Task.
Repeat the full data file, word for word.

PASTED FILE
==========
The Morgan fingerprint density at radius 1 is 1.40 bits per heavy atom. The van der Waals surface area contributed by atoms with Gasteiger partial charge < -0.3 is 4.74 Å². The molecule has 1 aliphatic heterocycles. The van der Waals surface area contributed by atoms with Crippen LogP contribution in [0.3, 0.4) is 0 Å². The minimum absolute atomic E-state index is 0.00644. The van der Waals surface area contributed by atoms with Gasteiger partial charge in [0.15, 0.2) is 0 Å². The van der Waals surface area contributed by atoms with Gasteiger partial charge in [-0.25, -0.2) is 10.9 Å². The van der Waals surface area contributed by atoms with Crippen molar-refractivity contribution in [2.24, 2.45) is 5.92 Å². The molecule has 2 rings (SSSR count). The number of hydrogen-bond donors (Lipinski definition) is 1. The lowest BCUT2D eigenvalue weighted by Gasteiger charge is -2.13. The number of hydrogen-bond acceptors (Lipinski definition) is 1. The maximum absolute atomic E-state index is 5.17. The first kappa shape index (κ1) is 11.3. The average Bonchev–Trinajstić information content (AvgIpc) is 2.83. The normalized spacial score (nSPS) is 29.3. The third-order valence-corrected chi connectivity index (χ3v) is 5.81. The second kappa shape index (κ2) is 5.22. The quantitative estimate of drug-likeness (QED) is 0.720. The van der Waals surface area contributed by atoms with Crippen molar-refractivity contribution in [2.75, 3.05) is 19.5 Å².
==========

The Morgan fingerprint density at radius 1 is 1.40 bits per heavy atom. The van der Waals surface area contributed by atoms with Gasteiger partial charge < -0.3 is 4.74 Å². The molecule has 1 aliphatic heterocycles. The van der Waals surface area contributed by atoms with Crippen LogP contribution in [0.3, 0.4) is 0 Å². The minimum absolute atomic E-state index is 0.00644. The van der Waals surface area contributed by atoms with Gasteiger partial charge in [0.15, 0.2) is 0 Å². The van der Waals surface area contributed by atoms with Gasteiger partial charge in [-0.25, -0.2) is 10.9 Å². The van der Waals surface area contributed by atoms with Crippen molar-refractivity contribution in [2.24, 2.45) is 5.92 Å². The molecule has 2 rings (SSSR count). The number of hydrogen-bond donors (Lipinski definition) is 1. The lowest BCUT2D eigenvalue weighted by Gasteiger charge is -2.13. The number of hydrogen-bond acceptors (Lipinski definition) is 1. The maximum absolute atomic E-state index is 5.17. The first kappa shape index (κ1) is 11.3. The average Bonchev–Trinajstić information content (AvgIpc) is 2.83. The normalized spacial score (nSPS) is 29.3. The third-order valence-corrected chi connectivity index (χ3v) is 5.81. The second kappa shape index (κ2) is 5.22. The quantitative estimate of drug-likeness (QED) is 0.720. The van der Waals surface area contributed by atoms with Crippen molar-refractivity contribution in [2.75, 3.05) is 19.5 Å².